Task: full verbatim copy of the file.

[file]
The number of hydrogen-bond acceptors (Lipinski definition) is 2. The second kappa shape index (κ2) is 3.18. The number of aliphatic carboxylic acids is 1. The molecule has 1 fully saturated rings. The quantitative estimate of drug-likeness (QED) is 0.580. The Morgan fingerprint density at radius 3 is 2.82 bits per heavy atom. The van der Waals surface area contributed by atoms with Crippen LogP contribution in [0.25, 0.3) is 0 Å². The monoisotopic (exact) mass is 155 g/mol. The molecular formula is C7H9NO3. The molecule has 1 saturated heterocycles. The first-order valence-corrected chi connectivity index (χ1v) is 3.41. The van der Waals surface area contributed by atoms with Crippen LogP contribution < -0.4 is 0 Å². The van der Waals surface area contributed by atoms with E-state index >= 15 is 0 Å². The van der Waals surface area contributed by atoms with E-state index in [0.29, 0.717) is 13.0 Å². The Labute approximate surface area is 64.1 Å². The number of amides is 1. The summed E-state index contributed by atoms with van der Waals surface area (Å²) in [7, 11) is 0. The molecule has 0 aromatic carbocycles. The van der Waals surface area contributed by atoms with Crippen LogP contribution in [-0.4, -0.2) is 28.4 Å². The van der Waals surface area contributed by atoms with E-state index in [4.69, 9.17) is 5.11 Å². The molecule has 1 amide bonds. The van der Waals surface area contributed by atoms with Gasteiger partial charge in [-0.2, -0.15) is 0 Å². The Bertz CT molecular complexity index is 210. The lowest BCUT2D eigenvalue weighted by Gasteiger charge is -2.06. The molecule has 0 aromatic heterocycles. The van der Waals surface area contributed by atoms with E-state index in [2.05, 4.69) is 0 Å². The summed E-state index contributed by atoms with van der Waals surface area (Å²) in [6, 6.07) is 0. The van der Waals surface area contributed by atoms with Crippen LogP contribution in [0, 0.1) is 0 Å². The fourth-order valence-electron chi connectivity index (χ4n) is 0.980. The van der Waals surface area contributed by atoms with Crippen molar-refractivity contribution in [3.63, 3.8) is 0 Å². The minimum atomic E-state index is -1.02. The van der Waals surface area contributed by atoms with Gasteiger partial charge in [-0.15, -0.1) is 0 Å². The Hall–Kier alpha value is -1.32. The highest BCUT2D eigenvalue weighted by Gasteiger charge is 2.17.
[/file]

The number of hydrogen-bond acceptors (Lipinski definition) is 2. The second kappa shape index (κ2) is 3.18. The number of aliphatic carboxylic acids is 1. The molecule has 1 fully saturated rings. The quantitative estimate of drug-likeness (QED) is 0.580. The Morgan fingerprint density at radius 3 is 2.82 bits per heavy atom. The van der Waals surface area contributed by atoms with Crippen LogP contribution in [0.25, 0.3) is 0 Å². The monoisotopic (exact) mass is 155 g/mol. The molecular formula is C7H9NO3. The molecule has 1 saturated heterocycles. The first-order valence-corrected chi connectivity index (χ1v) is 3.41. The van der Waals surface area contributed by atoms with Crippen LogP contribution < -0.4 is 0 Å². The van der Waals surface area contributed by atoms with E-state index >= 15 is 0 Å². The van der Waals surface area contributed by atoms with E-state index in [0.29, 0.717) is 13.0 Å². The Labute approximate surface area is 64.1 Å². The number of amides is 1. The summed E-state index contributed by atoms with van der Waals surface area (Å²) in [7, 11) is 0. The molecule has 0 aromatic carbocycles. The van der Waals surface area contributed by atoms with Crippen LogP contribution in [-0.4, -0.2) is 28.4 Å². The van der Waals surface area contributed by atoms with E-state index in [4.69, 9.17) is 5.11 Å². The molecule has 1 amide bonds. The van der Waals surface area contributed by atoms with Gasteiger partial charge in [-0.2, -0.15) is 0 Å². The Bertz CT molecular complexity index is 210. The lowest BCUT2D eigenvalue weighted by Gasteiger charge is -2.06. The molecule has 0 aromatic heterocycles. The van der Waals surface area contributed by atoms with E-state index in [2.05, 4.69) is 0 Å². The summed E-state index contributed by atoms with van der Waals surface area (Å²) in [6, 6.07) is 0. The van der Waals surface area contributed by atoms with Crippen LogP contribution in [0, 0.1) is 0 Å². The fourth-order valence-electron chi connectivity index (χ4n) is 0.980. The van der Waals surface area contributed by atoms with Crippen molar-refractivity contribution in [3.63, 3.8) is 0 Å². The minimum atomic E-state index is -1.02. The van der Waals surface area contributed by atoms with Gasteiger partial charge in [-0.15, -0.1) is 0 Å². The Hall–Kier alpha value is -1.32. The highest BCUT2D eigenvalue weighted by Gasteiger charge is 2.17.